Opioids are a powerful class of painkillers derived from opium that come from the poppy plant. These drugs, which come in pill or liquid form, are available by prescription and can help relieve your worst pain. The pills may be prescribed after surgery, and sometimes to chronic pain sufferers. But, what are opioids and why do so many people caution against their use?
What are opioids?
Opioids are a class of drugs that act on pain receptors in the central nervous system. You may also hear them called opiates or prescription painkillers.
Commonly prescribed opioids include the following list along with related brand name versions of the substance:
- Morphine (Astramorph or Kadian)
- Oxycodone (OxyContin or Roxicodone)
- Fetanyl (Actiq or Duragesic)
- Hydrocodone (Vicodin or Lortab)
- Methadone (Dolophine or Methadose)
The street drug heroin also falls into the opioid category.
These painkillers bind to opioid receptors located in your brain, spinal cord, digestive system, and other organs. Once the drug latches onto the opioid receptor, it sends the message to the rest of your body that you’re not in pain. These drugs effectively diminish your pain by changing the way you perceive it.
What are opioids most common side effects?
Opioid side effects may include:
- Slowed or troubled breathing
- Opioid induced constipation
Other risks of opioid use include tolerance, withdrawal, addiction, and abuse. When too much is taken or it’s taken incorrectly, opioid medications can also lead to overdose and death.
For those who take opioids for long periods of time, they can also build up a tolerance to the drug which requires that they take more of it to find pain relief. This happens as your body becomes used to taking the medication, and becomes less reactive to it.
As patients develop a tolerance for a medication, they must take ever-higher doses of drugs to relieve their pain. This shouldn’t be confused with addiction or abuse, but it does require more active management by these patients in coordination with their doctors.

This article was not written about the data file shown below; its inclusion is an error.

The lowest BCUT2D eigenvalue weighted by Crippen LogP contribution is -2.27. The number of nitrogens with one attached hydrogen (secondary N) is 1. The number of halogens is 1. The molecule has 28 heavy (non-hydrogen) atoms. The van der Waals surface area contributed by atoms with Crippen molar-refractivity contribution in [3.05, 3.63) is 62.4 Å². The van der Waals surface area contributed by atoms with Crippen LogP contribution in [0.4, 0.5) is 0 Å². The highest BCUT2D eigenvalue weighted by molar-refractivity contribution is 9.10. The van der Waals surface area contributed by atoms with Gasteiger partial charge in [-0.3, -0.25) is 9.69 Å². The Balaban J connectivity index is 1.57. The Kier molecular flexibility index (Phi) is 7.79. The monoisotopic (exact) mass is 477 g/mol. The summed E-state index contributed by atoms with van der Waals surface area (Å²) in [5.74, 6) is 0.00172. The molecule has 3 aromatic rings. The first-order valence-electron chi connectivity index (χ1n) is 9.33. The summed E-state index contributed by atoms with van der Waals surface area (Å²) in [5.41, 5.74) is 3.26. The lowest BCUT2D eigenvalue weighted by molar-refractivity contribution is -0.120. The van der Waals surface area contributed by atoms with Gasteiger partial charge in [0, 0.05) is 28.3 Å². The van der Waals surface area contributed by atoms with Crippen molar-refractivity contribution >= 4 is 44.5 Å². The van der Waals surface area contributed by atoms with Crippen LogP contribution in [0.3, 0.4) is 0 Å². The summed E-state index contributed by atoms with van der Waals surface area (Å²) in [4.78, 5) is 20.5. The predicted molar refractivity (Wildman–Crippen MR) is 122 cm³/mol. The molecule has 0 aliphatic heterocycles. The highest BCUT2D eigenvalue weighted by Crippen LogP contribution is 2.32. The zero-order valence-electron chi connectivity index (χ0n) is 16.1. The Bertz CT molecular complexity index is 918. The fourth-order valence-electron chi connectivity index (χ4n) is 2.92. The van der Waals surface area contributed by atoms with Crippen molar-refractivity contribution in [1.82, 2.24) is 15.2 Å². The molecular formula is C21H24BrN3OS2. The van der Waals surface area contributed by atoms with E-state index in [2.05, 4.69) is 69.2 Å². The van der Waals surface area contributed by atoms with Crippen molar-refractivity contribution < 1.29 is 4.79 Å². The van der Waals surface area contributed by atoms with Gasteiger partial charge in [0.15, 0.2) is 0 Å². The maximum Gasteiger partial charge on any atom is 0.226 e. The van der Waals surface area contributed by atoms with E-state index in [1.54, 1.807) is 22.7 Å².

The following video reports on why opioid tolerance may occur.
Opioid withdrawal symptoms
Users of opioids may become physically dependent, which means the body needs more of the drug for normal functioning. When a person is physically dependent on an opioid, he or she may experience withdrawal symptoms upon stopping use.
Withdrawal symptoms may include:
Patients stopping long-term opioid use under a doctor’s care can gradually taper the amount of drug taken to avoid symptoms of withdrawal.
Risks of opioid abuse and addiction
When hydrocodone, the world’s most widely prescribed opioid, hit the market in 1920s, it seemed like the answer to many people’s prayers. At the time, there was a growing addiction to the opiates found in a popular cough medicine at the time, and hydrocodone seemed to offer a safe, predictable way to end the addiction to cough syrup.
The euphoric effect that hydrocodone had was noted, but the benefit seemed to outweigh the risk. Fast forward 90 years to 2010. While the number of doctor visits for pain has stayed the same in the years between 2000 and 2010, the number of opioid prescriptions for management of non-cancer pain has almost doubled, going from 11% in 2000 to 20% in 2010.
Why is addiction such a concern?
Opioids trigger euphoric feelings by activating the portion of your brain connected to rewards.
The powerful drug’s ability to make people feel happy has led to rampant drug abuse, and a significant public health threat has emerged over the last few decades. Painkiller overdose death rates have more than tripled in the United States since 1990, according to the Centers for Disease Control and Prevention (CDC). In 2008 alone, more people died from opioid overdoses than heroine and cocaine combined.
Worse, as we’ll discuss shortly, current research is showing time and again that opioids actually have little effect on treating long-term, chronic pain.